JOSH MARKS raves after a masterclass in the unpredictable and the downright hilarious.
Every single bloody quote is funny. Every line, every word, every raised-eyebrow. Every twist, every step, every action. The staging, the timing, the monumental line-learning. It’s all fantastic – even the poster is a work of art (those publicity fiends are at it again). The audience can’t keep their eyes away, and on stage, the actors love it too. Alex MacKeith and Ben Pope deserve every single plaudit that they receive.
Welcome Break is about movement at a service station; the characters admit it, and the audience are witness to it. Movement provides the framework for a play that challenges audience perception of motorway travel. But Welcome Break is not just about movement. Alex MacKeith has penned a masterpiece, where the “laugh-a-minute” cliché cannot even begin to do justice to the audience’s unremitting hysterics. Movement may be a key feature for the characters, but it’s every word that counts on stage, and every word is side-splittingly, ludicrously riotous.
Ella Clarke’s set is modest, perhaps, but effective, and masterfully employed. The play focuses not on production gimmicks, but on social interaction. The real beauty is that the interactions appear erratic and impulsive. There aren’t enough superlatives to describe Ben Pope’s interchange with his coffee, or his rapport with his co-performer. He entertains with incredibly expressive delivery. Pope interacts with his audience both flirtatiously and inspiringly. He’s just a little insane. The roof wasn’t so much raised as it was blasted into space.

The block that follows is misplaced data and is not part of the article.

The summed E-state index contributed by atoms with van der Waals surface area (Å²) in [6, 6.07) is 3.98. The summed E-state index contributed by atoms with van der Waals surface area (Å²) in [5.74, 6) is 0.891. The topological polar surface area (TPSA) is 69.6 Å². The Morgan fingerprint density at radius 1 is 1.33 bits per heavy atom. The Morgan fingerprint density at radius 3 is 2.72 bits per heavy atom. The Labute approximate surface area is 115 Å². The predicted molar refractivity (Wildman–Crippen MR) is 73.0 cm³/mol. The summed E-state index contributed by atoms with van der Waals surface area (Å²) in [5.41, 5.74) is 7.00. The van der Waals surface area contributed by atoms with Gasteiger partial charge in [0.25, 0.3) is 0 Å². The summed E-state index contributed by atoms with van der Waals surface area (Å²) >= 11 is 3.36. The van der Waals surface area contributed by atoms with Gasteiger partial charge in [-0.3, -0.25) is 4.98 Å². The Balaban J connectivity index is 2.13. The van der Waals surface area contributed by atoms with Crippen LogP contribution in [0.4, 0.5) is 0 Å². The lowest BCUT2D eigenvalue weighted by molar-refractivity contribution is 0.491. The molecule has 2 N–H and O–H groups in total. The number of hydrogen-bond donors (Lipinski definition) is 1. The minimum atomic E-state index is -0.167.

But for all the talk, it would be foolish to ignore the non-verbal aspect. No spoilers, of course, but music and some utter folly give the audience an opportunity to regain its breath before the next barrage, which is at times vital. Amazingly, neither actor tires, and both negotiate the stage and the dialogue coolly and easily. The seeming spontaneity of the script is matched by the punchiness of its delivery.
Some scenes (can we call them scenes, or is it just one long sketch?) lack the energy of others, and some of the choreography could be tuned more finely, but it would be a harsh criticism to expect perfection throughout. The audience could be forgiven for expecting faultlessness; the actors provide an hour of near-perfect comedy.
But the greatest feature? Not one of the gags is predictable. The plot is secondary to the humour, but even the story is accompanied by a surprise twist. And as for the omnipresent cardboard box, it keeps us guessing throughout. It would be characteristic of a reviewer to end with some provocative and entertaining quote from the play, yet it’s impossible to do so, because every line is a punch-line, and every audience deserves to be blown away by this masterpiece.
Two stunning performers, a zany script, and non-stop chuckling. If you’re struggling for a laugh this term, this could just be your Welcome Break.